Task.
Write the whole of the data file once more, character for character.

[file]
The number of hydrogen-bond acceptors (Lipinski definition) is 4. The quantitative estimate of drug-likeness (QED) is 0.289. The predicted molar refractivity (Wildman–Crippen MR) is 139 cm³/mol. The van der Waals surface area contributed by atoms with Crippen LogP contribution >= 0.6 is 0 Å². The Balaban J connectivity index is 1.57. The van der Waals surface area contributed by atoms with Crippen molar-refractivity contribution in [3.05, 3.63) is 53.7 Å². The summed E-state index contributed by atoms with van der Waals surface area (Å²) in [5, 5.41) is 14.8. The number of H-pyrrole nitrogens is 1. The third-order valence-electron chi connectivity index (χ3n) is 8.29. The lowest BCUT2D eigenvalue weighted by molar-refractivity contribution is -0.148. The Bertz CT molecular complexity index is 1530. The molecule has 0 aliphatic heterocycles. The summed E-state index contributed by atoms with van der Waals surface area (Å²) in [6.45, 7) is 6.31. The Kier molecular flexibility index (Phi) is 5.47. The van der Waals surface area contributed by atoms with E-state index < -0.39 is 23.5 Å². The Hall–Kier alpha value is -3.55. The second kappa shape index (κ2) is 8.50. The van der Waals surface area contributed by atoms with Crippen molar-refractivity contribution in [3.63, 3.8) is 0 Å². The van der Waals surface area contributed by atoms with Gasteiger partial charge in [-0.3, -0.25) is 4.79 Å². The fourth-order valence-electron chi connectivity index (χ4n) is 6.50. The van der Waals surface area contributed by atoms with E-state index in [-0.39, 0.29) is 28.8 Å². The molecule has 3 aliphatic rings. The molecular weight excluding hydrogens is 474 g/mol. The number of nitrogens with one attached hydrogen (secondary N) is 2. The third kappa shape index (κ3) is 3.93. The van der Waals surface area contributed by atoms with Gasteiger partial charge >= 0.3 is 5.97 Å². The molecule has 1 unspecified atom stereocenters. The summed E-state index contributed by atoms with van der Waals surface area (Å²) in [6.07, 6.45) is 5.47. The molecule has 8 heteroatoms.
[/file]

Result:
The number of hydrogen-bond acceptors (Lipinski definition) is 4. The quantitative estimate of drug-likeness (QED) is 0.289. The predicted molar refractivity (Wildman–Crippen MR) is 139 cm³/mol. The van der Waals surface area contributed by atoms with Crippen LogP contribution >= 0.6 is 0 Å². The Balaban J connectivity index is 1.57. The van der Waals surface area contributed by atoms with Crippen molar-refractivity contribution in [3.05, 3.63) is 53.7 Å². The summed E-state index contributed by atoms with van der Waals surface area (Å²) in [5, 5.41) is 14.8. The number of H-pyrrole nitrogens is 1. The third-order valence-electron chi connectivity index (χ3n) is 8.29. The lowest BCUT2D eigenvalue weighted by molar-refractivity contribution is -0.148. The Bertz CT molecular complexity index is 1530. The molecule has 0 aliphatic heterocycles. The summed E-state index contributed by atoms with van der Waals surface area (Å²) in [6.45, 7) is 6.31. The Kier molecular flexibility index (Phi) is 5.47. The van der Waals surface area contributed by atoms with E-state index < -0.39 is 23.5 Å². The Hall–Kier alpha value is -3.55. The second kappa shape index (κ2) is 8.50. The van der Waals surface area contributed by atoms with Crippen molar-refractivity contribution in [3.63, 3.8) is 0 Å². The van der Waals surface area contributed by atoms with Gasteiger partial charge in [-0.3, -0.25) is 4.79 Å². The fourth-order valence-electron chi connectivity index (χ4n) is 6.50. The van der Waals surface area contributed by atoms with E-state index in [-0.39, 0.29) is 28.8 Å². The molecule has 3 aliphatic rings. The molecular weight excluding hydrogens is 474 g/mol. The number of nitrogens with one attached hydrogen (secondary N) is 2. The third kappa shape index (κ3) is 3.93. The van der Waals surface area contributed by atoms with Gasteiger partial charge >= 0.3 is 5.97 Å². The molecule has 1 unspecified atom stereocenters. The summed E-state index contributed by atoms with van der Waals surface area (Å²) in [6.07, 6.45) is 5.47. The molecule has 8 heteroatoms.